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Furloughs could shortchange employees of leave benefits

When some federal employees receive their next leave and earnings statement—the government’s term for a paycheck—they may find that not only is the earnings number smaller than normal, but also that their leave time has been affected.

Federal employees accrue sick leave and annual (vacation) leave every two-week pay period. Sick leave grows by four hours per pay period. Accrual of annual leave varies by years of service: four hours per pay period for those with fewer than three years; six hours for those with between three and 15; and eight for those with 15 or more.

However, there is a Catch-80: No new time is credited during a pay period in which an employee hits 80 hours in non-pay status during a year, according to Office of Personnel Management guidance.

Some federal workers who have been furloughed since the partial government shutdown began Oct. 1 could see that impact in their next pay; paydates vary according to the payroll provider an agency uses. While the shutdown hasn’t yet lasted 10 days, many workers had to take unpaid furlough days in the spring and summer due to sequestration.

The Defense Department put it this way in guidance to its employees Wednesday: “Most employees already have taken six furlough days (48 hours); when they reach a total of 10 furlough days or 80 hours (on/about 4 October), they will lose the sick and annual leave they would have earned for the pay period.”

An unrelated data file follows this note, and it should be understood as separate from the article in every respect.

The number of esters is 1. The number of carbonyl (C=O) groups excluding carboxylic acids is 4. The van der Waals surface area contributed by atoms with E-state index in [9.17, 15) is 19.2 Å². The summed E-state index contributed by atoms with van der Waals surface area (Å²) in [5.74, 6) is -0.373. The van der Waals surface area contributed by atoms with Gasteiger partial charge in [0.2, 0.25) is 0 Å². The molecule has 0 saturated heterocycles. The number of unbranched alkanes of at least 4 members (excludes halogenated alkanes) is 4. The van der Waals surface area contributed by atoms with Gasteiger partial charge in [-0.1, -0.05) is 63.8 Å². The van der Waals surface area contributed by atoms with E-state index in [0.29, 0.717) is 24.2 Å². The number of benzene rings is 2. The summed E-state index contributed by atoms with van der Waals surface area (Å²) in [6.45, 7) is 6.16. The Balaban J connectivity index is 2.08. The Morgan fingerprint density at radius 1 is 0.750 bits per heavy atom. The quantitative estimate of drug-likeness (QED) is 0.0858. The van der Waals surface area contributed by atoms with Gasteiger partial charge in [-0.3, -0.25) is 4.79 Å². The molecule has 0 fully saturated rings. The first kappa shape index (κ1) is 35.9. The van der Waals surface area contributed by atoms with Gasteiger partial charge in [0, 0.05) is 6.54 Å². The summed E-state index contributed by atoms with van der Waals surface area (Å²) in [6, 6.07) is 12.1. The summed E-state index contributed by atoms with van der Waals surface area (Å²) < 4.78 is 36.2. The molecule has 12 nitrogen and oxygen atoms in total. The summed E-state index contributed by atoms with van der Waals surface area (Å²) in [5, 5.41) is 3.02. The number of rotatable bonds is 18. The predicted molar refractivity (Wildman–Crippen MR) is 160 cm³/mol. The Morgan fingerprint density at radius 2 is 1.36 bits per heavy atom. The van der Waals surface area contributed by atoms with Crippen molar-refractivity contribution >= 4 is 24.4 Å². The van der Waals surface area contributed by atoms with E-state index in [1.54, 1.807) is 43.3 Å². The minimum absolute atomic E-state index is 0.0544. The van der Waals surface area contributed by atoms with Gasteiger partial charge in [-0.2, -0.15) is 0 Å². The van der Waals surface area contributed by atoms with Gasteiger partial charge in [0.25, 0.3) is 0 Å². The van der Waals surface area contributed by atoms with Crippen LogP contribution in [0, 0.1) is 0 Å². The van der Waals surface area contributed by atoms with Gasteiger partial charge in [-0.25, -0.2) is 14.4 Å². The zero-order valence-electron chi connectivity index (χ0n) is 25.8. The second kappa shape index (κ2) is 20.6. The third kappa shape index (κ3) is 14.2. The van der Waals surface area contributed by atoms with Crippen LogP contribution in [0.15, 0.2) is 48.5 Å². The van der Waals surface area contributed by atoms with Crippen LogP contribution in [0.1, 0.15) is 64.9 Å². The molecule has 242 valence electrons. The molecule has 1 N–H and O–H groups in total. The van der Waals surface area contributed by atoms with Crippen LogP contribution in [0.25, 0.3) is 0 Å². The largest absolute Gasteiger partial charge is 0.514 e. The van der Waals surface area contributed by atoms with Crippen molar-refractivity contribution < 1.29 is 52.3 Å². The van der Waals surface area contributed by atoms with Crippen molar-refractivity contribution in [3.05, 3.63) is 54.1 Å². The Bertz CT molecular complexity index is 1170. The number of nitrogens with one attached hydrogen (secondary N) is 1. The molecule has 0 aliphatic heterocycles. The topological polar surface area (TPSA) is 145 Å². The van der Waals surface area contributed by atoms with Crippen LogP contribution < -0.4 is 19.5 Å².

The number of sequester furlough days varied widely in other agencies; some imposed none, and even within agencies that imposed them, some employees were exempt. Those employees are not necessarily the same as those currently “excepted” from the shutdown furloughs and still on the job.

While the DoD guidance speaks of furlough days affecting leave crediting, the OPM guidance speaks more broadly of non-pay status. It states that the term means a “period during which an employee is absent from his or her tour of duty established for leave usage purposes and receives no pay for such absence. Furlough is one type of non-pay status.”

The OPM guidance does not address whether the withheld leave time will be credited if furloughed employees later are paid for those days. The House has passed a bill to provide such pay but the Senate has not acted on it.

“Guidance on leave accrual for excepted and furloughed employees will be addressed once the lapse in appropriations has ended based on final enacted authorization and appropriations,” OPM said in an e-mailed response to an inquiry.

The DoD guidance, however, states more definitely that “if Congress restores pay to furloughed employees, any lost leave will also be restored.”

Both the OPM and DoD guidance add that if employees hit a second 80 hours in a leave year—those vary slightly from calendar years—no new leave will be credited for the pay period in which that happens, either. The OPM document also describes special policies for part-time employees.

About 800,000 federal employees initially were furloughed. Some have been called back, many of them at the Defense Department, which recalled the large majority of its 400,000 furloughed employees on Oct. 6 under the Pay Our Military Act, which also broadened the standards for which DoD employees can be kept on the job in support of the military.

That law further authorized continuing to pay “excepted” DoD employees even though employees of other agencies who remain on the job are not going to be paid until after the shutdown ends.

The DoD guidance says that its employees who have remained on the job all along “will receive their regular pay and allowances” in their next pay. Those who were furloughed starting Oct. 1 will receive only a partial pay covering Oct. 1-5, whether or not they were called back starting Oct. 6. Those who were called back “will receive their regular pay and allowances for subsequent pay periods.”